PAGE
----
Up until yesterday, my favorite quote from former Sen. Scott Brown (R-Mass.) came in 2010, a few months into his brief tenure on Capitol Hill. Lawmakers were tackling Wall Street reform and the Republican said he wasn’t entirely comfortable with financial regulatory reform because it would add “an extra layer of regulation” to the industry. He was apparently unaware of the fact that an extra layer of regulation was the point of the legislation.
Asked what kind of changes he’d like to see to the proposal, Brown, reinforcing fears that he just didn’t know what he was doing, went on tell a Capitol Hill reporter, “Well, what areas do you think should be fixed? I mean, you know, tell me.”
That was my favorite Scott Brown. Yesterday, however, the former Massachusetts senator, now running in New Hampshire, delivered an even more striking classic.
“Do I have the best credentials? Probably not. ‘Cause, you know, whatever. But I have long and strong ties to this state,” he told The Associated Press.
It’s not every day that a Senate candidate questions his own qualifications for the office, on the record, responding to a question he knows is coming.
Nate Silver appeared on a Sunday show the other day and was asked about the Senate race in the Granite State. He said Scott Brown’s odds of success are “a little overhyped,” which seems like a fair assessment.
Oddly enough, this wasn’t the only strange thing Brown said about his candidacy recently.
Last week, Sen. Jeanne Shaheen (D-N.H.) presented Brown with a bipartisan opportunity: both campaigns, she suggested, should sign a “People’s Pledge,” intended to limit outside spending. By all appearances, Shaheen was hopeful that Brown would agree – after all, when he ran for re-election in Massachusetts, the “People’s Pledge” was not only effective, it was also his idea.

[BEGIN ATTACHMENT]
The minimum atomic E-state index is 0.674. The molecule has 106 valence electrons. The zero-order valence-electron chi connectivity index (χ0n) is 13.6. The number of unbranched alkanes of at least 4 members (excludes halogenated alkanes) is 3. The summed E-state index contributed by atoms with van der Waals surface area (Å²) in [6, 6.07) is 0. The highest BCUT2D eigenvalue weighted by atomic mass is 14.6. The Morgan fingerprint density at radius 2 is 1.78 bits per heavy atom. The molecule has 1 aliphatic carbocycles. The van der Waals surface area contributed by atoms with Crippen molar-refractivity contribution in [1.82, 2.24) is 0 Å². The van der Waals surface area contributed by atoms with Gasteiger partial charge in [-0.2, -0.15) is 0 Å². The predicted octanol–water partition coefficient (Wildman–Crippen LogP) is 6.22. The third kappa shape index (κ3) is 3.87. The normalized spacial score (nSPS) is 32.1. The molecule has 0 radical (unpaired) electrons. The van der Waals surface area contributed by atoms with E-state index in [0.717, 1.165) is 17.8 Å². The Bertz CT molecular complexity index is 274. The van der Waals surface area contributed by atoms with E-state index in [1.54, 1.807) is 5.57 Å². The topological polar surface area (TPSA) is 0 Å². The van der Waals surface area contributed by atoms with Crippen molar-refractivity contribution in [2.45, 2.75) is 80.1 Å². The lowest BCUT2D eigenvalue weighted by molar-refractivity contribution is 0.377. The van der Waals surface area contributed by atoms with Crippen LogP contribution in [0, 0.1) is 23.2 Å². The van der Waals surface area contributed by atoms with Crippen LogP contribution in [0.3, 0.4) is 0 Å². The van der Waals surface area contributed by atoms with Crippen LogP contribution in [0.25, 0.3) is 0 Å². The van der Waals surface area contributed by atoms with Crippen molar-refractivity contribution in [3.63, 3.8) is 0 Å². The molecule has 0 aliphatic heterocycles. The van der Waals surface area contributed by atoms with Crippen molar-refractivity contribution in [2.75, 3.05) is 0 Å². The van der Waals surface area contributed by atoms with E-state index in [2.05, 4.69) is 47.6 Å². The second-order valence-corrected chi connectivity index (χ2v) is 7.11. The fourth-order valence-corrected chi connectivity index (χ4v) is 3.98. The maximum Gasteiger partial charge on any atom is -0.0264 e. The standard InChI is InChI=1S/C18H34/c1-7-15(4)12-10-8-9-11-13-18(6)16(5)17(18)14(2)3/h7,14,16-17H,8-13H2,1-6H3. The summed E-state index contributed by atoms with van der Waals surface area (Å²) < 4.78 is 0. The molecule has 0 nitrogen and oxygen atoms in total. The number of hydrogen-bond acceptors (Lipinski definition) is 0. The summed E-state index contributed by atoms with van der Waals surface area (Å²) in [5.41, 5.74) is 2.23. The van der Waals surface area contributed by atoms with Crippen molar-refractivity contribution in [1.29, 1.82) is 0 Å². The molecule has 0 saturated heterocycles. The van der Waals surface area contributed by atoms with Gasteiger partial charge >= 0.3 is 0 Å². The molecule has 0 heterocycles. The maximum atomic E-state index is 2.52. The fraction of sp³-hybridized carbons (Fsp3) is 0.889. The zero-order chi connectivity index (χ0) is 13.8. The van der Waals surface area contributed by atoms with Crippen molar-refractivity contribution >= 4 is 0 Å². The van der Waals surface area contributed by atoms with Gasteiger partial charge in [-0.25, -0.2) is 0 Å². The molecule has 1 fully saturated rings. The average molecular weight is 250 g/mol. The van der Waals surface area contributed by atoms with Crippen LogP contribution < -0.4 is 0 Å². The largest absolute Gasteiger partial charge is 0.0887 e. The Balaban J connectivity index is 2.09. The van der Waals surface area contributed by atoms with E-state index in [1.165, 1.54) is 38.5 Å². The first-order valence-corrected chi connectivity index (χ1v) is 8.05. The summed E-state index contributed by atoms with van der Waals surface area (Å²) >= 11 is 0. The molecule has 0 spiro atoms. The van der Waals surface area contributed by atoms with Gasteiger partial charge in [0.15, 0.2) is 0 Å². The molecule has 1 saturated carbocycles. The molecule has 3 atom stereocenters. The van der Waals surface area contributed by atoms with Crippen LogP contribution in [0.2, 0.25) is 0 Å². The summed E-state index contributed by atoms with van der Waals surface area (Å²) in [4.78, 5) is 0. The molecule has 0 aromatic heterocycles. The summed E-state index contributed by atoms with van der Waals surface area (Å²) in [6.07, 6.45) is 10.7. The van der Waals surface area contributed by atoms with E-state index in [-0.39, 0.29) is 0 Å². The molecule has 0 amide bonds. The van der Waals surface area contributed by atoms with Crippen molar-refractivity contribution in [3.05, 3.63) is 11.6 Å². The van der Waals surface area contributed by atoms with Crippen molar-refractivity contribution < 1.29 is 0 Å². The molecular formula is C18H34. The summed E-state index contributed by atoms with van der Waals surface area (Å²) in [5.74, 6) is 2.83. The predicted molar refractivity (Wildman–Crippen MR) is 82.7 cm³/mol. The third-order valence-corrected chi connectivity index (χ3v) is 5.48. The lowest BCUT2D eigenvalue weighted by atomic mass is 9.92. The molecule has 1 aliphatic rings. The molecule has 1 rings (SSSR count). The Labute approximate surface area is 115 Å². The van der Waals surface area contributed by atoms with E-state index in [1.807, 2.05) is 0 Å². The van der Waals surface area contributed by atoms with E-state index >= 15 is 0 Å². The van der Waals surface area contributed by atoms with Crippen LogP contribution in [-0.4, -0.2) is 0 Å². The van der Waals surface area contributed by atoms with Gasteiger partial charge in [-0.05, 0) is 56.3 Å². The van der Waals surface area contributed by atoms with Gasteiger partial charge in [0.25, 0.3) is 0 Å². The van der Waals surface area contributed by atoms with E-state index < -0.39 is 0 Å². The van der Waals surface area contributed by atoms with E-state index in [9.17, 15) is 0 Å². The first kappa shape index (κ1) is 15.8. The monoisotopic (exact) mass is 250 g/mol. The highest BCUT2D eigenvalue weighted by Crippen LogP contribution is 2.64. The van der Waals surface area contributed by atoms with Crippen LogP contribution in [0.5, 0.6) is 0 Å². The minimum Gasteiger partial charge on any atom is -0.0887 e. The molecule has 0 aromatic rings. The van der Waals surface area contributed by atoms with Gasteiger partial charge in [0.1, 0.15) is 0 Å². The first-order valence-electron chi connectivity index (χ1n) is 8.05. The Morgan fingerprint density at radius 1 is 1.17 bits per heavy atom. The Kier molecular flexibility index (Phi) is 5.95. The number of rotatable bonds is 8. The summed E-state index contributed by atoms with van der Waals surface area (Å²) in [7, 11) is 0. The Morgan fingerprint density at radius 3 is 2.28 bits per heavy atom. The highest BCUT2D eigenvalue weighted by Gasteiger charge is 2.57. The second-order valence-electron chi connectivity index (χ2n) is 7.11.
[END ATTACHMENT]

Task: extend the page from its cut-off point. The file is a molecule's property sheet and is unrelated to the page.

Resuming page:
But in New Hampshire, Brown immediately rejected Shaheen’s offer out of hand, calling the offer “hypocritical.” Why? Because as he sees it, Shaheen allies have already run some negative ads against him, which he thinks means the “horse has kind of left the barn.”
Dave Weigel noted the problem with the argument.
This is lame stuff that ignores how the first pledge came about. It happened after Brown allies spent months attacking Warren with TV ads. On Nov. 9, 2011, Crossroads GPS went up with a TV ad ripping Warren for saying she’d provided the “intellectual foundation” for Occupy Wall Street.One month later, Crossroads GPS went back on the air to attack Warren for her TARP oversight. Yes, after attacking her osmotic endorsement of #Occupy, they said she was too close to Wall Street. It’s politics, don’t think too hard about it.It was only at the end of January, two months after Karl Rove’s group had splattered Warren with its contradictory messages, that both candidates signed the pledge. Nobody claimed that the “horse was out of the barn.” That was the point – it was early and the horse could easily be led back into the barn.
Does Brown’s rhetoric make any sense at all? Probably not. ‘Cause, you know, whatever.